That was another moment of excitement and a little bit of transgression—to say a part of my “writing” process was going to be typing up other people’s words, editing them, rearranging them and injecting them into my book. Again, something about the almost suspect nature of that got me excited. The idea of using other sources suddenly seemed like sampling in music, or something like that. I’ve learned to trust that feeling. If I’m being a little dangerous or a little naughty or a little transgressive, and not just for the sake of it, then I know to go in that direction.

It seems like death is a common theme in much of your work. The narrator in “The Semplica Girl Diaries” has his mind drift toward these existential questions, and the ghosts themselves in Lincoln in the Bardo come to terms with their own passing. Why do you find this to be such fertile ground for storytelling?

Well, the one honest answer is, I’m not sure. There’s that great Flannery O’Connor quote about a person can choose what he writes, but he can’t choose who he makes live. For me, so much of the apprenticeship process with writing was to figure out what could I make come alive and what should I just leave alone because I can’t get it to get any life on the page. I think we all start out thinking, I’m going to be a writer like so-and-so, or, I’m going to be a writer in this lineage. That’s good. I think that’s a holy thing to do. But then at some point, if that approach is producing dull, tepid prose, you have to change your approach.

For me, I don’t think I ever thought, I’ll write a lot about death. It’s just when I put that in a story, it livens everything somehow. Now, tracing back, I think it’s just because I’ve had a big mortality dread since I was a little kid. I thought about death when I was little, and I channeled that into a fascination with horror movies, but that’s all true and I’m sure that has something to do with the fact that the stories come alive when I write about death. [Laughs.] Really, in some ways I think the question of why we’re drawn to certain things is mysterious. For me, it wasn’t that I decided to write about death and then did, it was more that whenever I put death in a story, the story takes on a certain amount of extra energy.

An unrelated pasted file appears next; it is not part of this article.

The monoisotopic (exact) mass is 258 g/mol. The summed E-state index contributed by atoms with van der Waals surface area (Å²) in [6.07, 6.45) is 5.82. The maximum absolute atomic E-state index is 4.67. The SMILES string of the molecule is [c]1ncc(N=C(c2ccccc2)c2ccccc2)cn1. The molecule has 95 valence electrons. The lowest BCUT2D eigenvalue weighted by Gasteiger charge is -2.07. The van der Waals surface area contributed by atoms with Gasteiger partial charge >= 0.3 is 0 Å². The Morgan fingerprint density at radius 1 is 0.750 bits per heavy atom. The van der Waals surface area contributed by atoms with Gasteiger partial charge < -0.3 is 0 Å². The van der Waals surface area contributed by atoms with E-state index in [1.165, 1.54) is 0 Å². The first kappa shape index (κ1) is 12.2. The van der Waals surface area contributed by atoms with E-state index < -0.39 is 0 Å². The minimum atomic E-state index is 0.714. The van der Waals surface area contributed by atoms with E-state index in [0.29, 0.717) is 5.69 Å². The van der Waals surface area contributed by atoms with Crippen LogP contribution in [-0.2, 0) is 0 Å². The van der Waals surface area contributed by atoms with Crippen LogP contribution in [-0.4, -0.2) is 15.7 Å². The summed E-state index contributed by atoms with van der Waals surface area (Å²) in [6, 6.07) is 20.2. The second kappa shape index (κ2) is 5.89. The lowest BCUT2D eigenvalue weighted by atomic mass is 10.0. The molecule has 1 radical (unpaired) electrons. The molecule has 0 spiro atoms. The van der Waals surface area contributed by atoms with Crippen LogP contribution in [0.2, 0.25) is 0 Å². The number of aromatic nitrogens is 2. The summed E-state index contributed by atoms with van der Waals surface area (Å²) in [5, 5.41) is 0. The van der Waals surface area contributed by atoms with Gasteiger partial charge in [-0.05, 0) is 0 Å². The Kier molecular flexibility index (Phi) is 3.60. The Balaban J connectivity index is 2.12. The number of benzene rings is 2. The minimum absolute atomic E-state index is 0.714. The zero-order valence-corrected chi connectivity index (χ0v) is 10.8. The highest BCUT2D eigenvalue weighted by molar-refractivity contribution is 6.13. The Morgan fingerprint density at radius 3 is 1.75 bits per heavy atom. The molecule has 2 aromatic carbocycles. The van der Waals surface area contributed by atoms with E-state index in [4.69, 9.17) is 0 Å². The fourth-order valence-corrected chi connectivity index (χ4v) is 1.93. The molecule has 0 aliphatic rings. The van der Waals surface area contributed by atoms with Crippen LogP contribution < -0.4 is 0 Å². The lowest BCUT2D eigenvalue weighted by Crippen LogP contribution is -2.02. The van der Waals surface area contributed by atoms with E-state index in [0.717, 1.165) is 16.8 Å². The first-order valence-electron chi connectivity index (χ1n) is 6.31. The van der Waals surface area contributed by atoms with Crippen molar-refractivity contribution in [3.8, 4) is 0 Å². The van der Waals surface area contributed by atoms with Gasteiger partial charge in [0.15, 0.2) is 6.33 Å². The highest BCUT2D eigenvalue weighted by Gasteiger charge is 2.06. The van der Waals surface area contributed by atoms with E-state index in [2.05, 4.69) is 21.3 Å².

Now, philosophically, I think it’s just because that’s the truth of this whole game, is that we’re here and we feel pretty solid and pretty central to all the proceedings. We feel like we’ll be around here forever, but we know intellectually that’s not true. I think for me to put a death in a story is a way of turning my own head so that my eyes face the actual truth of my eventual death. In essence, it’s I guess, a little bit of a self-caution to say, “Look, this day, I just got up, it’s snowing in New York City. Just like every other day, I’m here and I feel pretty good. Therefore, life’s going to go on,” but we know that isn’t the case. In the same way, I think a spiritual life can help you just slightly undilute yourself. I think writing can do the same. Having said that, if suddenly, the only thing that made my writing come alive was cruise ships, I would write a book about cruise ships. Or maybe there’d be a death on a cruise ship, I don’t know.

Speaking of humor, even in a story as melancholy as Lincoln in the Bardo, humor is a constant—especially among the talking ghosts. In fact, that seems to be the case in almost all your stories, even the bleakest ones. I’m wondering if you could elaborate a little bit more on why you employ humor in tales that are otherwise so somber?